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Radioactive waste in Cook Strait

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New Zealand has a large amount of radioactive waste in our water and scientists are worried about the effect on our marine environments.

In the 1960s and 70s, New Zealand had a big problem: how to get rid of radioactive waste, which mainly came from medical stuff like old equipment and materials.

Instead of keeping it on land, they decided to put it deep in the ocean, especially around Lyttelton Harbour and Cook Strait. They made sure to pack the waste in concrete and steel drums so it wouldn’t leak out.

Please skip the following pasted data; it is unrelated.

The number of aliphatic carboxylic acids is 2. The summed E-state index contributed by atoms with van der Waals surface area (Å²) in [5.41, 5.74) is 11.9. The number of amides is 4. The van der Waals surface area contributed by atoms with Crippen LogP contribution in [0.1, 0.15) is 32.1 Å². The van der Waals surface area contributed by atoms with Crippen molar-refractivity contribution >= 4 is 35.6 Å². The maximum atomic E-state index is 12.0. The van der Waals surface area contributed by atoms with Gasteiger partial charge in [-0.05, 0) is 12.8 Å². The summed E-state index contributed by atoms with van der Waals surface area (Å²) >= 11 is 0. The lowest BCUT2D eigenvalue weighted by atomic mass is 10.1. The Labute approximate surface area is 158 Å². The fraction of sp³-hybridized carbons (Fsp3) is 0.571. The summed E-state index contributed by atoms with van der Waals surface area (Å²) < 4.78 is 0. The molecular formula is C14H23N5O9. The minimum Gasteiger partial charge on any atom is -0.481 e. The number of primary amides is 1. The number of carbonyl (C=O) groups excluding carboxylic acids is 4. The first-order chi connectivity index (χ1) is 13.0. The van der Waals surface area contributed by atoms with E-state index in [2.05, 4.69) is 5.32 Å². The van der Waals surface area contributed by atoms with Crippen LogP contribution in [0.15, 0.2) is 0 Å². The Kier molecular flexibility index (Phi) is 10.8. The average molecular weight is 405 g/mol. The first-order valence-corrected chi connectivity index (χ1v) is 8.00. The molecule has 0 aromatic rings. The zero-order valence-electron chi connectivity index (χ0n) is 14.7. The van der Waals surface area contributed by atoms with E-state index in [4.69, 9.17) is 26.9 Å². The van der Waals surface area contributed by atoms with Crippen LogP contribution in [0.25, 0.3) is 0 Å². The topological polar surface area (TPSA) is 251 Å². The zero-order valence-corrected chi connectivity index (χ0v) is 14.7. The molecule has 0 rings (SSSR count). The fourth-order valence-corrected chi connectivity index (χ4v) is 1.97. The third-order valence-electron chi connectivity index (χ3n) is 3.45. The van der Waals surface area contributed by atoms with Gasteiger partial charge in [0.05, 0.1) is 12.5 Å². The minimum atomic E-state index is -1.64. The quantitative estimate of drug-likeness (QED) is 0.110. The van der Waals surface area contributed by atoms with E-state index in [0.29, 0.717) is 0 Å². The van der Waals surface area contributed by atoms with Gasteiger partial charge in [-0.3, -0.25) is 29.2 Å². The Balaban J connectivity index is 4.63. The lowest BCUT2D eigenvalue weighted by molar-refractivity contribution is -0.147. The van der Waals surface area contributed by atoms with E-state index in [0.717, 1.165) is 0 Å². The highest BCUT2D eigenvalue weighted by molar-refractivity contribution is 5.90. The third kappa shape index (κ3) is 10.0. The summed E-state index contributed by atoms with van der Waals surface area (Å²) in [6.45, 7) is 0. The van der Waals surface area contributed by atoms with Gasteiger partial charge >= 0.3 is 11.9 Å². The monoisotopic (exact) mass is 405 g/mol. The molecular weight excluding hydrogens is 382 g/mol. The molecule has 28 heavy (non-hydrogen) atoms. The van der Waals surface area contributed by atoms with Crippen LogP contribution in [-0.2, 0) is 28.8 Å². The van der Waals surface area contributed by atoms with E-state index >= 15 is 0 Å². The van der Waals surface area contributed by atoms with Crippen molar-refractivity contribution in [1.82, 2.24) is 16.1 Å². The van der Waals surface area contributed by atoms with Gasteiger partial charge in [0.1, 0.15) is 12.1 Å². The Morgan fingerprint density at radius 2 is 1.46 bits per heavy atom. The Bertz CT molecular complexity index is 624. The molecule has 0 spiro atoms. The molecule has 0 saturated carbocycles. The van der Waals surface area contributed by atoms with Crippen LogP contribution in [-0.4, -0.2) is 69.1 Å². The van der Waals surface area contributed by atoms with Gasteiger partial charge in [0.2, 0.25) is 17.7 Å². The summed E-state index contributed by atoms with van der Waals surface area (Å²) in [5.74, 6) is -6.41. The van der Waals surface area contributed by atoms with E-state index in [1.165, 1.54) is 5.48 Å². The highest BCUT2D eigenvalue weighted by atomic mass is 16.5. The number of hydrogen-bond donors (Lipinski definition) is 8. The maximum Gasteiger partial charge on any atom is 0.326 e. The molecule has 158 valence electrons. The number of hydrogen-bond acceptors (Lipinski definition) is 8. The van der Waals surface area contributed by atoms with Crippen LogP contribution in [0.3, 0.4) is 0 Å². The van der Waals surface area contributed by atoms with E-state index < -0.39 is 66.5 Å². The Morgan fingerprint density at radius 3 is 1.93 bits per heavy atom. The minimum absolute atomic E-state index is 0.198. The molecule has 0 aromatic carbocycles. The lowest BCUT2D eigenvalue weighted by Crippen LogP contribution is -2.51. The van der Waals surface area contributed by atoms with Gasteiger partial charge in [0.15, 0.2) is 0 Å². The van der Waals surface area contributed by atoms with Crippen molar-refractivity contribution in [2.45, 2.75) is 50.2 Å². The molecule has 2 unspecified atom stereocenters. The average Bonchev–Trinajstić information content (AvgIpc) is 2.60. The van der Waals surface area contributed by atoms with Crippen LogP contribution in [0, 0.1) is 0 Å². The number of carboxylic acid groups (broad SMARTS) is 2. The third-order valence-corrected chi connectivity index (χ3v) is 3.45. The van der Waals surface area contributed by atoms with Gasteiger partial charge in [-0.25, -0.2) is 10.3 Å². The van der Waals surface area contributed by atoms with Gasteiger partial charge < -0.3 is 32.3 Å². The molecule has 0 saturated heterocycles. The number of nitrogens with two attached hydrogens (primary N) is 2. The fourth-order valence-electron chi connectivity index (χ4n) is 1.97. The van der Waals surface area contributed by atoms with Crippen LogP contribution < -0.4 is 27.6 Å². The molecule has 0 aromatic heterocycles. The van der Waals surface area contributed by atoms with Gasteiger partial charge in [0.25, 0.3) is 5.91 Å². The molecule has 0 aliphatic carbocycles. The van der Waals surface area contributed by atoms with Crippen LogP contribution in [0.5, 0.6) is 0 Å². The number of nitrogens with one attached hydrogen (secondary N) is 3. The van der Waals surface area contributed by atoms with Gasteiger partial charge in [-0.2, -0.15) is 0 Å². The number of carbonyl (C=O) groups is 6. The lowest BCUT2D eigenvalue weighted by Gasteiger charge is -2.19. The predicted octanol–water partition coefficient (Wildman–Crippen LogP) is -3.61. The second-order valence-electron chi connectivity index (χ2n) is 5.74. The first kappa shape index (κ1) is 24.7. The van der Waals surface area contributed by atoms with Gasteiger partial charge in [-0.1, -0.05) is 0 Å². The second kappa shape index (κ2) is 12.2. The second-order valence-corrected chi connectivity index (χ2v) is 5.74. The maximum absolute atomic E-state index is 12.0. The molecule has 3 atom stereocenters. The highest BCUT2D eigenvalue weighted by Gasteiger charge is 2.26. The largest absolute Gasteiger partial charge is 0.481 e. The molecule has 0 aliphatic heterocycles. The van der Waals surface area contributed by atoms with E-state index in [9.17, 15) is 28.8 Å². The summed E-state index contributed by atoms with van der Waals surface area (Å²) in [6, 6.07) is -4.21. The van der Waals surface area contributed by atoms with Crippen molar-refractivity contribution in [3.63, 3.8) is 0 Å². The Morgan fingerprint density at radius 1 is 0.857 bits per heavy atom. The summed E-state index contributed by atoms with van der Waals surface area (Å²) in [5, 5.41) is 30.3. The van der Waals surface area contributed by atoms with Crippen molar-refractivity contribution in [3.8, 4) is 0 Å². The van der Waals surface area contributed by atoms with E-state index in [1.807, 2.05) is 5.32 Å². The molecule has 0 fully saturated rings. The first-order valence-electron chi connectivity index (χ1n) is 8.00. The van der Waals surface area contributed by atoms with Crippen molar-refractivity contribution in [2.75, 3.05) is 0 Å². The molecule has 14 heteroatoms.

People back then thought this was a safe way to handle it, and the government agencies agreed, saying it wouldn’t harm people or sea life. They even checked with experts to find the best spots in the ocean to put this waste.

But, as time went by, the whole world started to think differently about dumping waste in the ocean. By the early 70s, a big meeting led to rules that said you couldn’t just dump the most dangerous waste in the sea anymore. And by 1983, they decided even the less dangerous stuff shouldn’t be dumped.

So, New Zealand stopped putting radioactive waste in the ocean and started keeping it in a safe place in Christchurch.

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